Re: so how many write cycles is it good for?
The answer to how many write cycles an HDD is good for is clearly not infinite for the very good reason that they are mechanical devices and will, sooner or later, wear out. Hammer them with random I/Os with a very high duty cycle rate will accelerate that and can only be mitigated if you buy very expensive enterprise HDDs with reduced capacity. People should also not mistake MTBFs as expected lifetimes for HDDs - they are statistical failure rates during a devices expected lifetime, which is typically quite a lot shorter than the MTBF figure, especially if used intensively.
As with tapes, HDDs will gradually move to support the type of workloads where their performance characteristics and cost profiles make sense. The high latency and related limited access rates will gradually make them less viable for many workloads where those characteristics are important.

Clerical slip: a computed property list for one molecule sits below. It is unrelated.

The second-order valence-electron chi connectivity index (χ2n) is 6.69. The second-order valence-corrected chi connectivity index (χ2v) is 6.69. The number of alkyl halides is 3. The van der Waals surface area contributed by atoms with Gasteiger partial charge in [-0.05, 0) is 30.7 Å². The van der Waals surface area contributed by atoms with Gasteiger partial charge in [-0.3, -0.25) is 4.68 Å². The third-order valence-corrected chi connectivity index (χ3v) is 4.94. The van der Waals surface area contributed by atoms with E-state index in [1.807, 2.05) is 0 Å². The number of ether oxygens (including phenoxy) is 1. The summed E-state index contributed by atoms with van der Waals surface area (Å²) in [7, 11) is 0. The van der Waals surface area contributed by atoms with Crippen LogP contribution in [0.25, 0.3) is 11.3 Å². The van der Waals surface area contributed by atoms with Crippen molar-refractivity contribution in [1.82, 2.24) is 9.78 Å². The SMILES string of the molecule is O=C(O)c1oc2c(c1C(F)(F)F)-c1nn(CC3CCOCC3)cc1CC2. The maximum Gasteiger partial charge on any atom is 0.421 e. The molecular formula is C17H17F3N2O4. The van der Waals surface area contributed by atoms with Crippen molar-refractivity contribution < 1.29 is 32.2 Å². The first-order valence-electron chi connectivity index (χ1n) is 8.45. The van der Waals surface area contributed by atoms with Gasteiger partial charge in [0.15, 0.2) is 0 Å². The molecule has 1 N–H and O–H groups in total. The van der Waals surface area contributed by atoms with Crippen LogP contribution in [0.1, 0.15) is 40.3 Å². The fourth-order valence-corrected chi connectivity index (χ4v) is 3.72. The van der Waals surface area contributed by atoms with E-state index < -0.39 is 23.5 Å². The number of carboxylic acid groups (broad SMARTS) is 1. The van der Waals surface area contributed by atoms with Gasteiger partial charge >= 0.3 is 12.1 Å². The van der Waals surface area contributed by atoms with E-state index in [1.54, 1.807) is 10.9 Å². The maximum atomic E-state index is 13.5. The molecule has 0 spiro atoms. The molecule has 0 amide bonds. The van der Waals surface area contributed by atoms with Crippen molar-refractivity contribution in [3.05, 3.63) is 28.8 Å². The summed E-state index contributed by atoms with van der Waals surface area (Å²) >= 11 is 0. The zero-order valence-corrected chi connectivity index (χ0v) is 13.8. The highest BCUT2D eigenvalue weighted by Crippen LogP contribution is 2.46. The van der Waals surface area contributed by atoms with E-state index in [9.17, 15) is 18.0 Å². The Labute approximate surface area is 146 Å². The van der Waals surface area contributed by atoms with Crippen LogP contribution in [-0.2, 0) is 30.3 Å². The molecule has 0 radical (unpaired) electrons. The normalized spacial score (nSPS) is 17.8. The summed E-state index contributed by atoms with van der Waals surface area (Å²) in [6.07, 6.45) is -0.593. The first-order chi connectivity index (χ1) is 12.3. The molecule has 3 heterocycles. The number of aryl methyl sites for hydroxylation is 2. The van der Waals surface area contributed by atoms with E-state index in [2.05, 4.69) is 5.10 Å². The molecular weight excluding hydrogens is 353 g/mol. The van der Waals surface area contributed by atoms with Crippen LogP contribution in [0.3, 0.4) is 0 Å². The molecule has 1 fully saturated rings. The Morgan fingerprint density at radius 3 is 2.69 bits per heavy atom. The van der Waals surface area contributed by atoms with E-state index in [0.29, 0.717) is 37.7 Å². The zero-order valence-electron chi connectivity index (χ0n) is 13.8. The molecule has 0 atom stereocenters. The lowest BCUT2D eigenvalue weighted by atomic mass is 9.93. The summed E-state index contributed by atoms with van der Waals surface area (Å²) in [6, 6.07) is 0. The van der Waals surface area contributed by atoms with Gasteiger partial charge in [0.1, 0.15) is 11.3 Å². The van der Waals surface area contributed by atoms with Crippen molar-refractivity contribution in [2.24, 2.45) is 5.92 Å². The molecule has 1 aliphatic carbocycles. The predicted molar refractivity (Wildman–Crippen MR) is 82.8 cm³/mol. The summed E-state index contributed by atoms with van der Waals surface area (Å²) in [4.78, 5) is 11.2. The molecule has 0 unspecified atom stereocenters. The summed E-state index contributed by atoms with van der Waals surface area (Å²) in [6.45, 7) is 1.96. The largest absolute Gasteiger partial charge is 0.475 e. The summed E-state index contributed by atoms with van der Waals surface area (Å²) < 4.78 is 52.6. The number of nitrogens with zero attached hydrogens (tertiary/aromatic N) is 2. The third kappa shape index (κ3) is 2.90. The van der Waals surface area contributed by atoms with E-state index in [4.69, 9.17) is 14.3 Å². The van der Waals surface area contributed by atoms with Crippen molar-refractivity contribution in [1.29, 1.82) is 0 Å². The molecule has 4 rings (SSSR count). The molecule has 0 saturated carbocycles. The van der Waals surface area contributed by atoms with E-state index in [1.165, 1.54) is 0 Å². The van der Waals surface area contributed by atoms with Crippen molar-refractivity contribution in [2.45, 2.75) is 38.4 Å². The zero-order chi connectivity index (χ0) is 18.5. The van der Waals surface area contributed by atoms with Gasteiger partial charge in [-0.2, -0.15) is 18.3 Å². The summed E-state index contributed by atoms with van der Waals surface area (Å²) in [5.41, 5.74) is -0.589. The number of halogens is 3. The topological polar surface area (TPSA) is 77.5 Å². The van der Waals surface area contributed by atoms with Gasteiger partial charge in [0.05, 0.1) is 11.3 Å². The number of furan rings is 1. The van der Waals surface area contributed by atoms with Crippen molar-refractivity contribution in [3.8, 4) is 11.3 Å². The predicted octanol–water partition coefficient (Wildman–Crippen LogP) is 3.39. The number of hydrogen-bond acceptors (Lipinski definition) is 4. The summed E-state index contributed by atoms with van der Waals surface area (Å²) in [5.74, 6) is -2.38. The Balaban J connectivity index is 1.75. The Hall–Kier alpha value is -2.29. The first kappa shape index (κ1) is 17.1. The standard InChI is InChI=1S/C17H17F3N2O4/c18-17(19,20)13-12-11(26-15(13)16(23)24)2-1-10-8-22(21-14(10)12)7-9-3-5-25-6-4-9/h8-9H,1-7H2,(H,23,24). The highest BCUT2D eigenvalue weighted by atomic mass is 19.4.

It's also worth noting that the controllers in modern SSDs are much more capable than earlier ones in the manner in which they deal with bad cells and write levelling.
No storage device, whether HDD, SSD or tape is forever. Personally, not wasting hours a week for the cumulative effect of poor HDD performance (on personal devices and back end systems) is a considerable cost in itself and, increasingly, large businesses are appreciating that too due to productivity issues even before customer service considerations are taken into account.
Flash storage has reached the point where it is "good enough" and "cheap enough" that it makes sense for a lot of individuals and companies, at least for I/O intensive parts of workloads if not backup or archival.